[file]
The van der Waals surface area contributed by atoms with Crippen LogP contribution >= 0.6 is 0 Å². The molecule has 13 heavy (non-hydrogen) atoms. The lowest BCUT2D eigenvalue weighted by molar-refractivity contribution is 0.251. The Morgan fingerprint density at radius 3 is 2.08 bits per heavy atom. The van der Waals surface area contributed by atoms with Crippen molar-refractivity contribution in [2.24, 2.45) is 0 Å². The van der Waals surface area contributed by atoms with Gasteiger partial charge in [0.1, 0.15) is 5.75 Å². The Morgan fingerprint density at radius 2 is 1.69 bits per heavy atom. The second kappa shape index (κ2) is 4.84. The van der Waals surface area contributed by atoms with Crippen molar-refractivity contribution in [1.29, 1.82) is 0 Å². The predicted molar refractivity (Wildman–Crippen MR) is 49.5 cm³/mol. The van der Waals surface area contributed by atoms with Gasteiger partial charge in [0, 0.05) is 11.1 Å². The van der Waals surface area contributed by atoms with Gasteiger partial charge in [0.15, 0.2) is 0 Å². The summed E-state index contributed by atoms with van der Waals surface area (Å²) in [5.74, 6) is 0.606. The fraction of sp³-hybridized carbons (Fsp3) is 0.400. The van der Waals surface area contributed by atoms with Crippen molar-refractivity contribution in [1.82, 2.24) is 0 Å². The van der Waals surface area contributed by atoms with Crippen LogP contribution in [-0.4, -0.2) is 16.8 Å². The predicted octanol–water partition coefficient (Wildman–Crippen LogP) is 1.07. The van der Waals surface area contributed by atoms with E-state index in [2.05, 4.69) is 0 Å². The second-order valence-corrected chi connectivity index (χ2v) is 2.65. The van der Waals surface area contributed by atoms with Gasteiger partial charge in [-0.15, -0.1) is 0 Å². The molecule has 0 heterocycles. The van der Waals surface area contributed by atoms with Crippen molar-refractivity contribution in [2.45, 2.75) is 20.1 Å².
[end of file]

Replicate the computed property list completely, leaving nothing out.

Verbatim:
The van der Waals surface area contributed by atoms with Crippen LogP contribution >= 0.6 is 0 Å². The molecule has 13 heavy (non-hydrogen) atoms. The lowest BCUT2D eigenvalue weighted by molar-refractivity contribution is 0.251. The Morgan fingerprint density at radius 3 is 2.08 bits per heavy atom. The van der Waals surface area contributed by atoms with Crippen molar-refractivity contribution in [2.24, 2.45) is 0 Å². The van der Waals surface area contributed by atoms with Gasteiger partial charge in [0.1, 0.15) is 5.75 Å². The Morgan fingerprint density at radius 2 is 1.69 bits per heavy atom. The second kappa shape index (κ2) is 4.84. The van der Waals surface area contributed by atoms with Crippen molar-refractivity contribution in [1.29, 1.82) is 0 Å². The predicted molar refractivity (Wildman–Crippen MR) is 49.5 cm³/mol. The van der Waals surface area contributed by atoms with Gasteiger partial charge in [0, 0.05) is 11.1 Å². The van der Waals surface area contributed by atoms with Gasteiger partial charge in [0.15, 0.2) is 0 Å². The summed E-state index contributed by atoms with van der Waals surface area (Å²) in [5.74, 6) is 0.606. The fraction of sp³-hybridized carbons (Fsp3) is 0.400. The van der Waals surface area contributed by atoms with Crippen molar-refractivity contribution in [1.82, 2.24) is 0 Å². The van der Waals surface area contributed by atoms with Crippen LogP contribution in [-0.4, -0.2) is 16.8 Å². The predicted octanol–water partition coefficient (Wildman–Crippen LogP) is 1.07. The van der Waals surface area contributed by atoms with E-state index in [2.05, 4.69) is 0 Å². The second-order valence-corrected chi connectivity index (χ2v) is 2.65. The van der Waals surface area contributed by atoms with Gasteiger partial charge in [-0.15, -0.1) is 0 Å². The molecule has 0 heterocycles. The van der Waals surface area contributed by atoms with Crippen molar-refractivity contribution in [2.45, 2.75) is 20.1 Å².